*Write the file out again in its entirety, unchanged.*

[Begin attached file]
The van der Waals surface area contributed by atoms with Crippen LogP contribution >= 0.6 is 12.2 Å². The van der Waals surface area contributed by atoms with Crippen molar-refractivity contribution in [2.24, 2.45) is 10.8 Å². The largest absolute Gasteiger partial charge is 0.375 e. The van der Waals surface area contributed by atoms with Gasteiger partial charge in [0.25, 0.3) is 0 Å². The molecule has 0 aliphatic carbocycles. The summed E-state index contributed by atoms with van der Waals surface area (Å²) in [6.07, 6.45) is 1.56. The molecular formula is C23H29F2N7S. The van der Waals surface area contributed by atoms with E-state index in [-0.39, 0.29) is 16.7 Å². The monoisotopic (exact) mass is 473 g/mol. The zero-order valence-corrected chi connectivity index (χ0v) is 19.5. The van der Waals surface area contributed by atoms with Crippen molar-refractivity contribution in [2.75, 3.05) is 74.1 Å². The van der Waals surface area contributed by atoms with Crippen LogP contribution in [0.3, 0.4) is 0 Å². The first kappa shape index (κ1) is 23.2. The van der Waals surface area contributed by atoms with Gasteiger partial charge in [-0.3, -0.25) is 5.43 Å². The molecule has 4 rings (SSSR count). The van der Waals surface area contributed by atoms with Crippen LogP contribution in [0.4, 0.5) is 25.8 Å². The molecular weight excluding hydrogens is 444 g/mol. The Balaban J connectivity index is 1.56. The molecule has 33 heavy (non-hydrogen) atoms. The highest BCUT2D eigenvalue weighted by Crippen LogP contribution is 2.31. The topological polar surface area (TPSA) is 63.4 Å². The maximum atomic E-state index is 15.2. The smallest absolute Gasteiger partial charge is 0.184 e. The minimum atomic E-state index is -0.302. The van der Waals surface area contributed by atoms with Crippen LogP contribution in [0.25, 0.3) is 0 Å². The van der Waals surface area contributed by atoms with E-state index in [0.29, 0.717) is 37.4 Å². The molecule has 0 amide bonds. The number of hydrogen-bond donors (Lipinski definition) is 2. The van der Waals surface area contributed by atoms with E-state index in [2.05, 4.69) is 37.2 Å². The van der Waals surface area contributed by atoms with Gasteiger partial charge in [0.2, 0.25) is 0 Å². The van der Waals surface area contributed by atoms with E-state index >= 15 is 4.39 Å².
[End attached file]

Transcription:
The van der Waals surface area contributed by atoms with Crippen LogP contribution >= 0.6 is 12.2 Å². The van der Waals surface area contributed by atoms with Crippen molar-refractivity contribution in [2.24, 2.45) is 10.8 Å². The largest absolute Gasteiger partial charge is 0.375 e. The van der Waals surface area contributed by atoms with Gasteiger partial charge in [0.25, 0.3) is 0 Å². The molecule has 0 aliphatic carbocycles. The summed E-state index contributed by atoms with van der Waals surface area (Å²) in [6.07, 6.45) is 1.56. The molecular formula is C23H29F2N7S. The van der Waals surface area contributed by atoms with E-state index in [-0.39, 0.29) is 16.7 Å². The monoisotopic (exact) mass is 473 g/mol. The zero-order valence-corrected chi connectivity index (χ0v) is 19.5. The van der Waals surface area contributed by atoms with Crippen molar-refractivity contribution in [2.75, 3.05) is 74.1 Å². The van der Waals surface area contributed by atoms with Crippen LogP contribution in [0.3, 0.4) is 0 Å². The first kappa shape index (κ1) is 23.2. The van der Waals surface area contributed by atoms with Gasteiger partial charge in [-0.3, -0.25) is 5.43 Å². The molecule has 4 rings (SSSR count). The van der Waals surface area contributed by atoms with Crippen LogP contribution in [0.4, 0.5) is 25.8 Å². The molecular weight excluding hydrogens is 444 g/mol. The Balaban J connectivity index is 1.56. The molecule has 33 heavy (non-hydrogen) atoms. The highest BCUT2D eigenvalue weighted by Crippen LogP contribution is 2.31. The topological polar surface area (TPSA) is 63.4 Å². The maximum atomic E-state index is 15.2. The smallest absolute Gasteiger partial charge is 0.184 e. The minimum atomic E-state index is -0.302. The van der Waals surface area contributed by atoms with Crippen LogP contribution in [0.25, 0.3) is 0 Å². The van der Waals surface area contributed by atoms with E-state index in [0.29, 0.717) is 37.4 Å². The molecule has 0 amide bonds. The number of hydrogen-bond donors (Lipinski definition) is 2. The van der Waals surface area contributed by atoms with E-state index in [2.05, 4.69) is 37.2 Å². The van der Waals surface area contributed by atoms with Gasteiger partial charge in [0.2, 0.25) is 0 Å². The van der Waals surface area contributed by atoms with E-state index >= 15 is 4.39 Å².